Aside from the fit and aesthetic issues this causes are the functional issues like Tanya experienced. The crotch of her pant was hanging too low while trying to jump a fence. Other issues like the holster draw is too high or a very small ballistic vest (which is measured off the waist of the pants) are some others that have plagued women for years.
Understanding that women’s bodies are all very different, Sirl and Czack recruited Susan Ashton, professor of physiology, to help determine sizing and patterns for HBWU pants. Professor Ashton used 3D body image scanning to aggregate different sizes and shapes. “The last time sizing was done was in 1941 and that was based entirely on white women’s bodies,” said Czack, president of HBWU. “Women can be the same size, say a 14, but have entirely different shapes,” she added. That is why HBWU offers three different fits: streamline (ruler), balanced (hourglass), and defined (pear). The pants have been field tested extensively and HBWU is currently taking orders.
Triple Aught Design
If you have ever owned anything from Triple Aught Design you know the superior quality and functionality of their garments. The TAD website boasts, “High performance meets a modern silhouette.” It is true. Their fleece jackets fit perfectly and function even better. They understand women want to look good as well as feel good and perform well. Their products are priced higher than most but worth it: “We value quality above all,” said Raquel Rusing, Global Sales Director at TAD.
TAD was started 16 years ago by Patrick Ma, an outdoor enthusiast, who desired high-quality, simple and clean designs in subdued colors to blend in with the environment. Although the company largely still serves outdoor enthusiasts and adventure travelers, TAD is being seen more in the tactical community. This makes sense—their products that perform well, fit properly and are subtly colored are perfect for certain military and/or law enforcement personnel. The good news is that TAD is working to design more products for women in addition to the handful they already offer. As an aside, the Artemis hoodie should be a staple of every active gal’s wardrobe.
Rusing sported a women’s cargo pant prototype at a recent SHOT Show, which TAD hopes to debut in 2013. “It’s a long process. We started from the ground up on these pants, literally. The prototype was built just for me. It’s important the pants fit well and perform,” Rusing said. TAD is planning to add even more women’s apparel in late fall including a breathable, soft shell jacket with great stretch that is fully waterproof.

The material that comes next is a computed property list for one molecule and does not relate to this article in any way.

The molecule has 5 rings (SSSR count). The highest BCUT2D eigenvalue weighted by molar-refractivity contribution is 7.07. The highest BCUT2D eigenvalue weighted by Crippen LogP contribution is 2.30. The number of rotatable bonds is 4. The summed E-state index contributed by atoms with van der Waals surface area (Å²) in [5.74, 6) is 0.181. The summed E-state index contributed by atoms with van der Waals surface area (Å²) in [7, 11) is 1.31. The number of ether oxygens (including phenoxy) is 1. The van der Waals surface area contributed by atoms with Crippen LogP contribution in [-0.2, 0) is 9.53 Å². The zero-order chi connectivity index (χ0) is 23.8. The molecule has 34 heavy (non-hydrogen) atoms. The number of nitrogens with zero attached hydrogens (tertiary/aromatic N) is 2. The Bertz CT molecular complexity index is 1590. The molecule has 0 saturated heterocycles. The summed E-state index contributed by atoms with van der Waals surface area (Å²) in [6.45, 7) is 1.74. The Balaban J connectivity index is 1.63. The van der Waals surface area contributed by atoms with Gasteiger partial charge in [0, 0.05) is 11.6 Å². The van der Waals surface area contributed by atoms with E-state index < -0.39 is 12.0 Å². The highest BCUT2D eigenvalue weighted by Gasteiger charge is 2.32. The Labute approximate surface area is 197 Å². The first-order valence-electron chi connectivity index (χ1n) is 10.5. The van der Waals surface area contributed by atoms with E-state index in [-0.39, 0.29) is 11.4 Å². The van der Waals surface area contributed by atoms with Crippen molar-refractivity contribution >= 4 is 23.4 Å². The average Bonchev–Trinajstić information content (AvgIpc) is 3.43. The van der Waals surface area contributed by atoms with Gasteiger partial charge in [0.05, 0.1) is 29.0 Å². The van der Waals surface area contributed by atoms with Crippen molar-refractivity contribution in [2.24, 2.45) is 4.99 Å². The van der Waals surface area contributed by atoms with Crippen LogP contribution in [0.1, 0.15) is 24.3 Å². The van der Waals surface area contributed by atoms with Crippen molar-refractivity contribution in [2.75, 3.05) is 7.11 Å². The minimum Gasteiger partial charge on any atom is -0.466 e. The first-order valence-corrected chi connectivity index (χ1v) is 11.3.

Already a household name, Under Armour continues to innovate and defy expectations. That is certainly the case with their latest addition to the Tactical brand. UA launched the Tactical brand in 2003, “out of a sense of social responsibility to the men and women who were in the field and on the streets risking it all to keep us safe. Our founder, Kevin Plank, has a long-standing respect for our military and law enforcement professionals,” said Adam Mattis, global product manager for the Tactical division.
“UA is already innovating for the female athlete. The next logical step is to design for the female tactical athlete. Considering our wealth of experience in developing world-class women’s products, we feel we are best equipped to suit the needs of these heroes,” Mattis added.
Mattis, retired from the U.S. Army, is heading up the Tactical effort and knows what it takes. “Innovation is the cornerstone to everything we do here at UA. We never release a product just because, but always look for ways to innovate even simple uniform pieces and make them better by adding an element of performance.” Fit and fabric were also paramount for the women’s line. The pant fabric is both water and stain resistant and it includes stretch for added comfort.
The women’s HeatGear fabric is light, soft, anti-microbial and Ultraviolet Protection Factor (UPF) protectant. UA plans to offer footwear and apparel including cargo pants, performance T-shirts, and hoodies with custom features such as stretchy water-and-stain resistant fabric, integrated magazine pouches, hidden document pockets, a hidden expandable waste, knife/light pockets, and offset belt loops for proper holster placement.
Karen Bartuch has been in law enforcement since 2002, working a variety of assignments including patrol, gang patrol, gang team, undercover, narcotics, policy advisor and intelligence. She is the founder and current president of the Women’s Tactical Association. She can be reached at firstname.lastname@example.org.